Why Someone Can`t Tell You What You`re Good At

I have spent the vast majority of my life asking others, “What do you think I’m good at? What topic do you think is best for me to speak/write about? What’s my greatest gift?”

In fact, for more than ten years I’ve heard several of my colleagues demand that I stop “Making decision by committee.” Now, in truth, I have gotten better. I no longer need fifteen different opinions on whether an article of clothing looks good on me. Who would have ever thought that how I feel in the clothes might have something to do with whether I should buy it or not? 

I never thought of that question – at least not until I listened to Simon Sinek talk about how so many companies ask their customers what they want the company to create. “That’s like asking your friends, ‘what clothes should I wear so that you’ll like me.’” He’s right; your friends want you to wear the clothes you like.

This whole idea brings me back to the week before my travels to Austria, where I was honored as the first American selected for the Global Peter Drucker Challenge. I asked Scott, my point of contact, “Is there anything I should know about how to behave in Austria?”

Now, considering my very outgoing nature, this question was far from off base! His answer, though, stopped time (andp in this ADD mind, that’s a miracle!) for a moment and caused me to consider why I felt the need to adjust who I am in any context. “Let Misti be Misti,” Scott said.

But, aside from my outgoing personality, who is Misti? After watching Simon perform a true masterpiece on the power of belief, I got curious. Rather than sending out fifty emails, asking anyone who might have an idea, “What does Misti believe in,” I decided the only person who could answer this question is me.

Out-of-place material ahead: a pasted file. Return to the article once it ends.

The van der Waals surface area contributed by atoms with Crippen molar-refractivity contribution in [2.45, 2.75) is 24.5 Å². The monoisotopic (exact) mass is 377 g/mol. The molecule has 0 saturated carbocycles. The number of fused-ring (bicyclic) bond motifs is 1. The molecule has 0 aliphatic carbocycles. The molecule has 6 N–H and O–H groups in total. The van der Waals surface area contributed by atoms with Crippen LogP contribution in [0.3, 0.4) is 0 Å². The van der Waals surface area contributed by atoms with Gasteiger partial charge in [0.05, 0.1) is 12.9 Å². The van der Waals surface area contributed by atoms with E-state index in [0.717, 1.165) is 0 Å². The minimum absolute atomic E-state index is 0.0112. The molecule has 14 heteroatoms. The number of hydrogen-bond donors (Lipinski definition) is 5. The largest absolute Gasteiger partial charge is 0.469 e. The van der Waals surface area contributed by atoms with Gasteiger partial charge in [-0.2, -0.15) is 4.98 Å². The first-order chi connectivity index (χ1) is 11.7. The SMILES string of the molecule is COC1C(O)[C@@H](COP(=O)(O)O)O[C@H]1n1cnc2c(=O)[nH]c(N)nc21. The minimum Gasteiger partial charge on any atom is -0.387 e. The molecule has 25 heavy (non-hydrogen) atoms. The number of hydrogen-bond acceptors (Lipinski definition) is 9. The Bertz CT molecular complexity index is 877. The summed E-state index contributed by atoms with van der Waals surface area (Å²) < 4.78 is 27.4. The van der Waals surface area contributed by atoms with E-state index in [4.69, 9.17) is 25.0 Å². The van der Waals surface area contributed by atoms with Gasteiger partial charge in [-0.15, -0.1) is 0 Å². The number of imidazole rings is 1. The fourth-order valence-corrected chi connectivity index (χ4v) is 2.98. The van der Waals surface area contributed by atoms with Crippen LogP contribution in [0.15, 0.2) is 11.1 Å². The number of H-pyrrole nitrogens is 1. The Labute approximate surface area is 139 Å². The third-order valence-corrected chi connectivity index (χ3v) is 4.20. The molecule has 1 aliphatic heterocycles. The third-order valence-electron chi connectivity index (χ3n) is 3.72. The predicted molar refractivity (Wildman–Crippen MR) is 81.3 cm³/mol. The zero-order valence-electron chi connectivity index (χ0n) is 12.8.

No, there isn’t a single speaker coach, expert, leader, colleague, friend or family member (though God knows they’ve tried) who can tell me what I believe, what topic will sustain my passion, or what problem I love to solve. As it turns out, I’m the only one who can notice the works that lights me up. I’m it!

While a few great companies have created an environment that fosters clarity of purpose and a passion for work, none of them can do the work for us. Beyond personality and strength finder tests lies the question, “What lights me up?”

So, I created some questions to help myself further uncover the ideas/topics that light me up. Perhaps these same questions will be helpful for all the extraordinary people who read my writings (Thank you!), or your friends, colleagues, employees, family, bosses…be careful with this one!

Anytime you feel uncertain about your direction, your passion or your purpose, take some time to consider your answers to these questions:

  • What is it that you can’t seem to stop talking about?
  • What do you love to learn about?
  • What do your friends and family say, “Enough already!” about?
  • When you feel a sense of joy, what are you doing?
As it turns out, I have no shortage of “passion buttons,” though very few stand out. While on a call, just two days ago, with my friend and colleague, Carolyn Martin, I heard myself say, “It’s the very nature of inspiration that inspires me.” Then, I gave her a whole account of why, nearly ten years ago, I got the guts enough to start Inspirion.
The whole idea of watching people tap into the thing that light them up, lights me up. For years, I’ve done this under the context of generational training. When professionals are passionate and focused, with a clear vision, generational diversity becomes a tremendous advantage. It’s when there’s a lack of clarity of role, passion, contribution and vision that generational differences become a problem.
 
No matter where I am with my business, or my speaking career, I know I can always stop and ask myself, “Why did I get into this work in the first place?” And, in that answer, I find the passion that lights me up.

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